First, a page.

30 Avril 2023
From UNITED STATES •
Wan from winter, ruddy cheeked, and enigmatic, Olive Louise is the embodiment of ‘Don’t gild the Lily’. The wispy haired dirty blonde, with a past full of tragedy and eyes like ice that shimmer the same way her coppery strands do, is completely herself and has the uncontrived ability to make you feel like you are understood when listening to her music.
With a past like hers, one might expect her to be less of an open book after losing both her parents before the age of 15. Instead, she is completely candid about her trauma and her loss. When asked if it is hard for her to talk about,
“What's harder for me is how unexpectedly it can hit me even years later. I watched an old video of my mom playing the piano the other day and I wished that she could play the piano again. She was so jipped and so young. I was suddenly inconsolable. I hadn’t ever thought about it that way. The loss really feels like a wound that is always there and sometimes I might accidentally bash against a corner and open it up again, but never the same way and I can’t ever know when or exactly what will do it.”
I learn that while we’re having this conversation Olive is germinating strawberry and basil seeds for her garden in the summer. Olive is a breath of fresh air and speaks to you like you’ve known each other your entire lives. The “au naturel'' look she has, usually sporting a bare face and crisp pair of pearl earrings, translates into her music, which feels billowy and nostalgic and is reminiscent of her songbird sister Florence Welch and London Grammar, who Olive has often been compared to.
Olive’s vocals feel soft and like they’ve been plucked directly from her diary entry. Her writing style is vivid and often metaphorical. In "Moroccan Oranges", she chants, “Your voice like a theremin, I heard it giving in”.. to describe her fathers voice when trying not to cry while on vacation for the first time after his wife’s, Olive’s mother's passing. To anyone who is unfamiliar, as I was, a Theremin is an instrument that gives off a deep warbling vibrato. Olive’s newest music offers an earnest perspective of the stages of grief, something she knows all too well.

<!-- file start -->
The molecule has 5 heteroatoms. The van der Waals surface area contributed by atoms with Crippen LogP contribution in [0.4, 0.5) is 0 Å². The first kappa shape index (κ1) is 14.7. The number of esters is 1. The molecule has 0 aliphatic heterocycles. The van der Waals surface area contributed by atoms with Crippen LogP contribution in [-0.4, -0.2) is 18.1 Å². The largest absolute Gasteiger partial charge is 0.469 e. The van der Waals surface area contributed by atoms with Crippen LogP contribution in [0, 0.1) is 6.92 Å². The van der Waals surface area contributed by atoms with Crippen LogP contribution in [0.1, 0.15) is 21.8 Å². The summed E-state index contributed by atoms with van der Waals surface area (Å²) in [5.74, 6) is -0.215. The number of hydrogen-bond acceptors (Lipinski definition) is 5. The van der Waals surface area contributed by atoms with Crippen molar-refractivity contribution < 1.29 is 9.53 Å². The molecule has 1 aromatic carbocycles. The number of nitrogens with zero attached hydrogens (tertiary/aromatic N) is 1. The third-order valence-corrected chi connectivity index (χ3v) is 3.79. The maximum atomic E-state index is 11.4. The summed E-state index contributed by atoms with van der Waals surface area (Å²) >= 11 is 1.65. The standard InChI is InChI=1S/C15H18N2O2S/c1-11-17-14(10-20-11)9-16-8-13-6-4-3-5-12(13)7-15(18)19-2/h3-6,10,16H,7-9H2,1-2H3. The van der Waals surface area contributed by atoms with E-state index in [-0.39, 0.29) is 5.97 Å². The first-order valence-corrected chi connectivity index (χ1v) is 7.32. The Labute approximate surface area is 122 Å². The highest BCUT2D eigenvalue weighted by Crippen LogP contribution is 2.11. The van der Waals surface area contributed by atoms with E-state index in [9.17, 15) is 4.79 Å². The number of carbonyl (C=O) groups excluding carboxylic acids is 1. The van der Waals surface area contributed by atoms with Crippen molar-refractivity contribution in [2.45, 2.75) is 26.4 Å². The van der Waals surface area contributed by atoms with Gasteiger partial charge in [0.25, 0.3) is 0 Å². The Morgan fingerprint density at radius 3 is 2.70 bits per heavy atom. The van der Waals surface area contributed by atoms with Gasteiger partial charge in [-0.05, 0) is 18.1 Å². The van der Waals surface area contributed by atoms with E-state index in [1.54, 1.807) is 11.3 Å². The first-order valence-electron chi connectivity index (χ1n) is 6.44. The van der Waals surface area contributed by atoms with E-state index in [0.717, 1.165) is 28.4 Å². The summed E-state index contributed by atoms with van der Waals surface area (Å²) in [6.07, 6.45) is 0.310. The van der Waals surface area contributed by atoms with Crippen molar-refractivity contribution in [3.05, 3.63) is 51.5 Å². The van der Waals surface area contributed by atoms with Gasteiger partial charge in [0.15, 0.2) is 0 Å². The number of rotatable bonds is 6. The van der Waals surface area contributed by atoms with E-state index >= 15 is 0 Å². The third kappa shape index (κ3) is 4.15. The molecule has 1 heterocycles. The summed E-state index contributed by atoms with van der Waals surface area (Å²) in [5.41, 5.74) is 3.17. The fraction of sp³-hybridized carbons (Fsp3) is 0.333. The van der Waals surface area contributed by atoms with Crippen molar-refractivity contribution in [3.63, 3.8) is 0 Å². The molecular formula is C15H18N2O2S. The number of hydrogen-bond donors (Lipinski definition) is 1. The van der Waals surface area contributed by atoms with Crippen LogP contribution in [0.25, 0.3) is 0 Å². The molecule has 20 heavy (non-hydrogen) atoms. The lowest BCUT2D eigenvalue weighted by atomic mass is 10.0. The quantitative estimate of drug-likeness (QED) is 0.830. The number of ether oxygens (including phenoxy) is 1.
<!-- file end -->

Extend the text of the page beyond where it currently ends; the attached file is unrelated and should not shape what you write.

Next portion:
"Garden" is a letter to her parents, a wish, that they are both together and that they will one day all be together again. It is hopeful and poignant. "Moroccan Oranges" is about the shock and emptiness that she felt after losing her mother, and "The Cure" is an ethereal masterpiece that transports you to the actual Main House of The Great Gatsby estate where she was raised and into the dilapidated remnants of what could have been and what was.
Olive’s music is haunting and heroic. Olive Louise is for the time traveler, the wanderer and those hungry for real storytelling and adventure.